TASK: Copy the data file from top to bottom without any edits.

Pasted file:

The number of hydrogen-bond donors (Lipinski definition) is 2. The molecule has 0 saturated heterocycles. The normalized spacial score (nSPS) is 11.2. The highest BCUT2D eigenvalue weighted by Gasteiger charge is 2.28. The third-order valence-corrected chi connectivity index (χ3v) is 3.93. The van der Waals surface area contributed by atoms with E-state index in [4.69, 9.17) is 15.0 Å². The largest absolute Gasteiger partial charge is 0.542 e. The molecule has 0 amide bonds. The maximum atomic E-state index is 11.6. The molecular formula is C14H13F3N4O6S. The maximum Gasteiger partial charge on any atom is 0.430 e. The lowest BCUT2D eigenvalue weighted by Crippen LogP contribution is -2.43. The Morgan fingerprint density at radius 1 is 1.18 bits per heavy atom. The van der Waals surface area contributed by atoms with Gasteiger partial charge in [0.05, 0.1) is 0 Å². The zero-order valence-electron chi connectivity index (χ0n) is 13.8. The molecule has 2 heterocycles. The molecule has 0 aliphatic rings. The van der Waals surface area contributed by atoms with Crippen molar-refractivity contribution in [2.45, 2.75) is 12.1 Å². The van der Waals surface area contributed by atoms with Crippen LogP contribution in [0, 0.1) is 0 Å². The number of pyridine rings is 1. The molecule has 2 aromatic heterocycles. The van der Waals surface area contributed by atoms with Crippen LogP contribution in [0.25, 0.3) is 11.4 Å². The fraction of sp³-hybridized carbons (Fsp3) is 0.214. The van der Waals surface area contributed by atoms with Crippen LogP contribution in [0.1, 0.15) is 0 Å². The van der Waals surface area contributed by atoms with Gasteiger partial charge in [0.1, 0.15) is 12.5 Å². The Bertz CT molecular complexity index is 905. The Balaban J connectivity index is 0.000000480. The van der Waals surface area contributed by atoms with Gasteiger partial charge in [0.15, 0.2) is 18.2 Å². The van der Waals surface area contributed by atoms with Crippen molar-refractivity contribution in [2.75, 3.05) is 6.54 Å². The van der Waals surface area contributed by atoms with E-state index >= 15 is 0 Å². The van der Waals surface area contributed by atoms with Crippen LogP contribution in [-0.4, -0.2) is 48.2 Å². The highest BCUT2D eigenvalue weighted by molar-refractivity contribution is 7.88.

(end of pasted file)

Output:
The number of hydrogen-bond donors (Lipinski definition) is 2. The molecule has 0 saturated heterocycles. The normalized spacial score (nSPS) is 11.2. The highest BCUT2D eigenvalue weighted by Gasteiger charge is 2.28. The third-order valence-corrected chi connectivity index (χ3v) is 3.93. The van der Waals surface area contributed by atoms with E-state index in [4.69, 9.17) is 15.0 Å². The largest absolute Gasteiger partial charge is 0.542 e. The molecule has 0 amide bonds. The maximum atomic E-state index is 11.6. The molecular formula is C14H13F3N4O6S. The maximum Gasteiger partial charge on any atom is 0.430 e. The lowest BCUT2D eigenvalue weighted by Crippen LogP contribution is -2.43. The Morgan fingerprint density at radius 1 is 1.18 bits per heavy atom. The van der Waals surface area contributed by atoms with Gasteiger partial charge in [0.05, 0.1) is 0 Å². The zero-order valence-electron chi connectivity index (χ0n) is 13.8. The molecule has 2 heterocycles. The molecule has 0 aliphatic rings. The van der Waals surface area contributed by atoms with Crippen molar-refractivity contribution in [2.45, 2.75) is 12.1 Å². The van der Waals surface area contributed by atoms with Crippen LogP contribution in [0, 0.1) is 0 Å². The number of pyridine rings is 1. The molecule has 2 aromatic heterocycles. The van der Waals surface area contributed by atoms with Crippen LogP contribution in [0.25, 0.3) is 11.4 Å². The fraction of sp³-hybridized carbons (Fsp3) is 0.214. The van der Waals surface area contributed by atoms with Crippen LogP contribution in [0.1, 0.15) is 0 Å². The van der Waals surface area contributed by atoms with Gasteiger partial charge in [0.1, 0.15) is 12.5 Å². The Bertz CT molecular complexity index is 905. The Balaban J connectivity index is 0.000000480. The van der Waals surface area contributed by atoms with Gasteiger partial charge in [0.15, 0.2) is 18.2 Å². The van der Waals surface area contributed by atoms with Crippen molar-refractivity contribution in [2.75, 3.05) is 6.54 Å². The van der Waals surface area contributed by atoms with E-state index >= 15 is 0 Å². The van der Waals surface area contributed by atoms with Crippen LogP contribution in [-0.4, -0.2) is 48.2 Å². The highest BCUT2D eigenvalue weighted by molar-refractivity contribution is 7.88.